Kathryn Bromwich

The GuardianTramp

Related Content

Article image
On my radar: Bolu Babalola’s cultural highlights
The novelist and comedy writer on her song of the summer, her new favourite sitcom and the brilliance of director Lynette Linton

Killian Fox

02, Jul, 2022 @2:00 PM

Article image
On my radar: Akala’s cultural highlights
The rapper, presenter and author on the album he’s listening to a lot, Idris Elba’s mean side, and the enduring power of Tupac

Kathryn Bromwich

19, Feb, 2022 @3:00 PM

Article image
On my radar: Tobias Menzies’s cultural highlights
The star of Game of Thrones and The Crown on his favourite political podcast, a gripping French spy drama, and why the UK hasn’t had enough of experts

Michael Hogan

18, Jul, 2021 @7:00 AM

Article image
On my radar: Tanya Moodie’s cultural highlights
The Motherland actor on shouting at the television, the memoir she couldn’t put down, and the street food she can’t get enough of

Kathryn Bromwich

11, Dec, 2021 @3:00 PM

Article image
On my radar: Elizabeth Strout's cultural highlights
The novelist on the comfort of Edward Hopper, visiting a ghost town in Maine, and singing while scrubbing the bathtub

Elizabeth Strout

31, Oct, 2020 @3:00 PM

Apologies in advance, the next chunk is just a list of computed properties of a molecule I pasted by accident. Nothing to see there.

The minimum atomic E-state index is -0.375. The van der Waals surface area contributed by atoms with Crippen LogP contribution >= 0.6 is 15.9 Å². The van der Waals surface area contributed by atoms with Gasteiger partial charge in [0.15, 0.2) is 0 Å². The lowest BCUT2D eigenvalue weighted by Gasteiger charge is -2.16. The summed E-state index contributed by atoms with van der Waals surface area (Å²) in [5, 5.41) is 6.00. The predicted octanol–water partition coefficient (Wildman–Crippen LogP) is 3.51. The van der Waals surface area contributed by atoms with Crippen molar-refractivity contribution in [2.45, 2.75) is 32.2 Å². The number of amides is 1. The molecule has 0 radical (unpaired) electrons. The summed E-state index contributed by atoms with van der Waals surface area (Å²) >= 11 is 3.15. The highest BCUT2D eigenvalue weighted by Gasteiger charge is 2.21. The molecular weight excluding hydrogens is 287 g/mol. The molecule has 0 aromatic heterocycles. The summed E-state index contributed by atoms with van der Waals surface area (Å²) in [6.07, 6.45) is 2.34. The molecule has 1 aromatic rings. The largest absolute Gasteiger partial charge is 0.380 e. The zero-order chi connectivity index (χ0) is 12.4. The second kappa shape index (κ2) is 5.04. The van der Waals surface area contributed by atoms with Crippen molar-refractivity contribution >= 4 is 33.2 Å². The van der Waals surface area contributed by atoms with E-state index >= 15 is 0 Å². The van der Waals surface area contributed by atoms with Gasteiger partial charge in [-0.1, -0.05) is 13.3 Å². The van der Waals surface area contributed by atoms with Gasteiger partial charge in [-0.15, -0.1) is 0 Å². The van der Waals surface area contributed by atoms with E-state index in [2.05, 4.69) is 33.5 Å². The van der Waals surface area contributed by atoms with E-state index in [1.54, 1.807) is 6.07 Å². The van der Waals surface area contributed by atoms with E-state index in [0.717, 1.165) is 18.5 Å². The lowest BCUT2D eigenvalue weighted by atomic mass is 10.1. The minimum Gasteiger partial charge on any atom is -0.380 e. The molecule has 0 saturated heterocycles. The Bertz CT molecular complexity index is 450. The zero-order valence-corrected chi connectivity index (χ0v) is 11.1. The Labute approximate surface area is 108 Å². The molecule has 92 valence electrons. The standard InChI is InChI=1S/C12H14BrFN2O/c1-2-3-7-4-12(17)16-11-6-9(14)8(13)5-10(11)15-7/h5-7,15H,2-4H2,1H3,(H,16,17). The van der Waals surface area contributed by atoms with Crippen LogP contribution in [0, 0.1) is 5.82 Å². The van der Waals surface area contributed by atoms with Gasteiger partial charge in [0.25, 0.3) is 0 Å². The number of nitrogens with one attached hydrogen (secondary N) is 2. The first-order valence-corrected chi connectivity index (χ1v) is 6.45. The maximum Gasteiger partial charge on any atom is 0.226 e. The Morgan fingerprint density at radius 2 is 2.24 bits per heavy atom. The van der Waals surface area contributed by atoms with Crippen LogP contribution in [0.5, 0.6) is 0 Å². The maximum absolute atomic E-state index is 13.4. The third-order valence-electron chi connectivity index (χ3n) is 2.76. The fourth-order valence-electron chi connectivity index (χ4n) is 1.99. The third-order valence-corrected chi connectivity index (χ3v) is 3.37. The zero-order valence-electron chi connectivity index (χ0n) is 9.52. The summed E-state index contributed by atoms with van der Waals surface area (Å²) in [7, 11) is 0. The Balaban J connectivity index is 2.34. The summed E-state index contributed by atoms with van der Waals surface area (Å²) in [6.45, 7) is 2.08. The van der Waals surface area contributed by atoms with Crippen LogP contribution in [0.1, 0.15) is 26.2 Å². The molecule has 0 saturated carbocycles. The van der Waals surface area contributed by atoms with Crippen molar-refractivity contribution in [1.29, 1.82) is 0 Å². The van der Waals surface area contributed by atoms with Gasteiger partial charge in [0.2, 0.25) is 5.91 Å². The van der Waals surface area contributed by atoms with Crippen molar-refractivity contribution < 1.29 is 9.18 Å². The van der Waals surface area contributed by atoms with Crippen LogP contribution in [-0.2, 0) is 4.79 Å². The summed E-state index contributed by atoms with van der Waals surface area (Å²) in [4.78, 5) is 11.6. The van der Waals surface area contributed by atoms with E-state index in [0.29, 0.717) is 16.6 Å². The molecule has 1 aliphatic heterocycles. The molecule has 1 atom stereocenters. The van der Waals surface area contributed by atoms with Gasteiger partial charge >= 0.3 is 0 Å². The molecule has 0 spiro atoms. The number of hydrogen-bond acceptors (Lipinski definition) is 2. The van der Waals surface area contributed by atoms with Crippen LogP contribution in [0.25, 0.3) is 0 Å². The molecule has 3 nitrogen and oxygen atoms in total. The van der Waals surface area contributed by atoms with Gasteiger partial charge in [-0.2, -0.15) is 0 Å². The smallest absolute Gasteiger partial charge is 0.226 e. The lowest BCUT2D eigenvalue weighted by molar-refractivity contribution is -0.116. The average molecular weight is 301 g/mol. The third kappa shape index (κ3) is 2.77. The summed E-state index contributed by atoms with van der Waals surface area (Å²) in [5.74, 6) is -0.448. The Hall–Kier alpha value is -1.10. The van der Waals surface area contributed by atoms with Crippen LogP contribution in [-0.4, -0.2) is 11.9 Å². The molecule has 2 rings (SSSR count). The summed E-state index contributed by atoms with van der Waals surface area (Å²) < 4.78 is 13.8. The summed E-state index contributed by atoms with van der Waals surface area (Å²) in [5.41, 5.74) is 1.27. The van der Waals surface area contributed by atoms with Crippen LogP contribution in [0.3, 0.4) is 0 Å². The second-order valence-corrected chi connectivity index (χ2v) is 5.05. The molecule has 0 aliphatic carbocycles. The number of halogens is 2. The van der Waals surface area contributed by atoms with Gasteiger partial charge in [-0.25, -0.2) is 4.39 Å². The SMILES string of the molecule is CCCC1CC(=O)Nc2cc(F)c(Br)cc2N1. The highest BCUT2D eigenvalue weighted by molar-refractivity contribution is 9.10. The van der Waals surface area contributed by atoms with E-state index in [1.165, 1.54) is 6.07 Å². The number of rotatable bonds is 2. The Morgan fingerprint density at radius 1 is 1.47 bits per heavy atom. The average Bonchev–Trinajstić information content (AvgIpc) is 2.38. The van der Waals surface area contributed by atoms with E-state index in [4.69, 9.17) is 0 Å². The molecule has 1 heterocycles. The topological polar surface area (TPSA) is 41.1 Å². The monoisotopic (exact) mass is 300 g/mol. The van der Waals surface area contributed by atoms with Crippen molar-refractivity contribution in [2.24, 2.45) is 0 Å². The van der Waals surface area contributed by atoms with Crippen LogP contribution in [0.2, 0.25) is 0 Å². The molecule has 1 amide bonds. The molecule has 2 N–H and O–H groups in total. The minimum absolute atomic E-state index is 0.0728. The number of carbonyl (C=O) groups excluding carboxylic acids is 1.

Article image
On my radar: Chris Ware’s cultural highlights
The US graphic novelist on Alexander Payne’s new satire, an exciting new cartoonist and the BBC series he pays to have airmailed across the Atlantic

Chris Ware

05, Nov, 2017 @8:00 AM

Article image
On my radar: Gabrielle Zevin’s cultural highlights
The American writer on her film of the moment, a fantastic young novelist and an animated series that’s wonderfully human

Killian Fox

18, Feb, 2023 @3:00 PM

Article image
On my radar: John Cooper Clarke's cultural highlights
The poet on vintage TV, elegant writing about architecture and Dylan’s endearing take on the Great American Songbook

Kadish Morris

17, Oct, 2020 @2:00 PM

Article image
On my radar: Sarah Perry’s cultural highlights
The author on the painful recollections of Tim Winton, bonding with a town’s memory of Dylan Thomas and one of the best 30 minutes of TV she’s ever seen

28, May, 2017 @9:00 AM

Article image
On my radar: Jack O’Connell’s cultural highlights
The actor on a book of ancient wisdom, the effortless cool of Fat White Family, hurling, asparagus and Ken Loach’s I, Daniel Blake

Kathryn Bromwich

09, Jul, 2017 @9:00 AM